US President Donald Trump has urged Russia to withdraw its troops from Venezuela and warned that "all options" were open to make it happen.
The arrival of two Russian air forces with nearly 100 Russian troops outside Caracas on Saturday has escalated the political crisis in Venezuela.
Russia and China have supported President Nicolas Maduro, while the United States and most Western countries support the opposition leader Juan Guaido. In January, the Guaido claimed the Constitution to declare its interim president, arguing for Maduro's re-election in 2018 was illegal.
The US government believes Russian troops include special forces and cyber security staff.
"Other than military, you can't get more pressure than they have … All options are open," he added.
Russia has bilateral relations and agreements with Venezuela, which it plans to honor, the Russian Deputy UN Ambassador Dmitry Polyanskiy said in response to Trump's comments.
"It is not up to the United States to decide actions and fate in other countries. It is only up to the Venezuelan people and its only legitimate president Nicolas Maduro," says Polyanskiy on Twitter.
It is not up to the United States to decide on actions and fate in other countries. It is only up to the people of # Venezuela and its only legitimate president Nicolas #Maduro . We have bilateral relations and agreements with this country that we will honor. #HandsOffVenezuela #YankeeGoHome https://t.co/5uNMZu5EH1
– Dmitry Polyanskiy (@Dpol_un) March 27, 2019
Maduro also said that a high-profile Venezuelan-Russian intergovernmental meeting will be held in April and adds that the pages are planning to sign nearly 20 agreements in the areas of economy , energy, trade and education.
The president also announced that Caracas is awaiting another supply of humanitarian aid from Moscow.
On February 22, the Latin American country received 7.5 tonnes of humanitarian goods from Russia, including medicines, medical devices and consumables.
& # 39; They are trying to break up our morals & # 39;
Maduro, who maintains control of state functions and the country's military, has said Guaido is a puppet in the United States.
Trump hosted Guaeda's wife Fabiana Rosales, who is a journalist and opposition activist at the White House on Wednesday.
Rosales told Trump that Guaido was attacked on Tuesday even though she did not provide details.
"I fear my husband's life," she said. She was accompanied by wife and sister of Roberto Marrero, Guaido's Chief of Staff, arrested and detained last week.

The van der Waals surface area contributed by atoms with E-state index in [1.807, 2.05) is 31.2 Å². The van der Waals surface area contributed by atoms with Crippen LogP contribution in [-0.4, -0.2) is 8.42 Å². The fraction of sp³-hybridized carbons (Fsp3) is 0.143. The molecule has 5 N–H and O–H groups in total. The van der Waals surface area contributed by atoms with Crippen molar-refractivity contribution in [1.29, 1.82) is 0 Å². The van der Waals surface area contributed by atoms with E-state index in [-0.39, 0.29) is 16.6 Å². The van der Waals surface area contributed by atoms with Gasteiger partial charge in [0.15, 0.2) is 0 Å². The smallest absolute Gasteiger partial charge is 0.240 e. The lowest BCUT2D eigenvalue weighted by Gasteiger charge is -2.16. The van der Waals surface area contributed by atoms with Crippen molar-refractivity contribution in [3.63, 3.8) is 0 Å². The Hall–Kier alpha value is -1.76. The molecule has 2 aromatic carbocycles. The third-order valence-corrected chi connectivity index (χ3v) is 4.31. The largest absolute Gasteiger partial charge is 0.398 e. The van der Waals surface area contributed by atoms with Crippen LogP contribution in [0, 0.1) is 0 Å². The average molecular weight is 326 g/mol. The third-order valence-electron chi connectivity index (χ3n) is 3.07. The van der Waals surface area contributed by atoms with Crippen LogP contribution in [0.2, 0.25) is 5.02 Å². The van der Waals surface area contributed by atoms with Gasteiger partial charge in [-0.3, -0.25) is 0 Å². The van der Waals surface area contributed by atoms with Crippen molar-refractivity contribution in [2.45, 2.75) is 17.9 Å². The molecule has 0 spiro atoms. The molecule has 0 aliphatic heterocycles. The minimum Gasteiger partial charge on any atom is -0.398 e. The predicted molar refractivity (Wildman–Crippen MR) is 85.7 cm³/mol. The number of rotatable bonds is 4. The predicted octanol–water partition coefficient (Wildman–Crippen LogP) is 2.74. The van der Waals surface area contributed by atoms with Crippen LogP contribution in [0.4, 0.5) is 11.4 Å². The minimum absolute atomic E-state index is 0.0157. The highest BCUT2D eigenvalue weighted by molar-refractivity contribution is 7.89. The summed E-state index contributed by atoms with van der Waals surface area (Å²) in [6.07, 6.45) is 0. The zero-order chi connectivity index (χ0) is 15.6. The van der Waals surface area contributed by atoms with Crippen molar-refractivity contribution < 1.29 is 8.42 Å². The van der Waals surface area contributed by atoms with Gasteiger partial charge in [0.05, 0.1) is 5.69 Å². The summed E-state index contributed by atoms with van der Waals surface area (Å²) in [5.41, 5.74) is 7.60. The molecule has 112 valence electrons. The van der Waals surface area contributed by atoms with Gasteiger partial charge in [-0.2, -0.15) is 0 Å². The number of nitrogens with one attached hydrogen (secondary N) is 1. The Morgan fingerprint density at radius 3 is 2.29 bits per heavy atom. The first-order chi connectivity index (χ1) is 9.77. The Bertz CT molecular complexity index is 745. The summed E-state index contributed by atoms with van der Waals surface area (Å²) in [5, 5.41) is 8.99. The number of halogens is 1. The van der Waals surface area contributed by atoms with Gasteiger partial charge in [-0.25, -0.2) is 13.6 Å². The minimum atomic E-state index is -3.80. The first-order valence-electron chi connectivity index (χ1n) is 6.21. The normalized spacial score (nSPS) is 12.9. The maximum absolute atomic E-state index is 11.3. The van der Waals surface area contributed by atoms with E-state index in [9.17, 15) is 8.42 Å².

#AHORA | Fabiana Rosales, represented by Donald Trump, who is in charge of Nicolás Maduro, intends to harass a sues position to relate to the allegados https://t.co/fcFbGKyUWQ 19 pic.twitter.com / zyybrznYOj  – NTN24 (@ NTN24) March 27, 2019
Earlier on the White House, Rosales Vice President Mike Pence met and told him that power outages and food shortages harm children in his country.
"They are trying to break our morals, they want to immerse ourselves in eternal darkness. But let me tell you there is light, and the light is here," Rosales told Pence.
She is slated to meet American first lady Melania Trump in Palm Beach on Thursday at a fast stop in southern Florida, home to the largest community of Venezuelan exiles in the United States.
Rosales is also slated to meet politicians at Capitol Hill and members of the Venezuelan diaspora on a prominent Washington think tank.
Pence praised Rosales for being "brave".
"Our message is simply: We are with you," said Pence
Continuous power cuts
Meanwhile, the country is experiencing its second major blackout which has left the streets of Caracas is mostly empty and residents are wondering about how long power would be in the midst of a deepening economic crisis.
Maduro said an "attack" on his electrical system caused the dark clip the first hit on Monday. The disconnected business, paralyzed the country's main oil export terminal and stranded commuters.
Intermittent service has long hit Venezuela's largely rural interior, but residents of Caracas fear the growing weaknesses of the capital mean that unreliable power becomes the new norm for them as well.
"I hope that now with these blackouts in Caracas they can do anything that everyone responds," said Maria Melendez, a stitching stress in the western city of Punto Fijo, who said she had to replace damaged appliances underneath. previous blackouts.
"They used to say that Caracas is Caracas, and everywhere weeds and snakes. Now Caracas will also be weeds and snakes if we continue like this."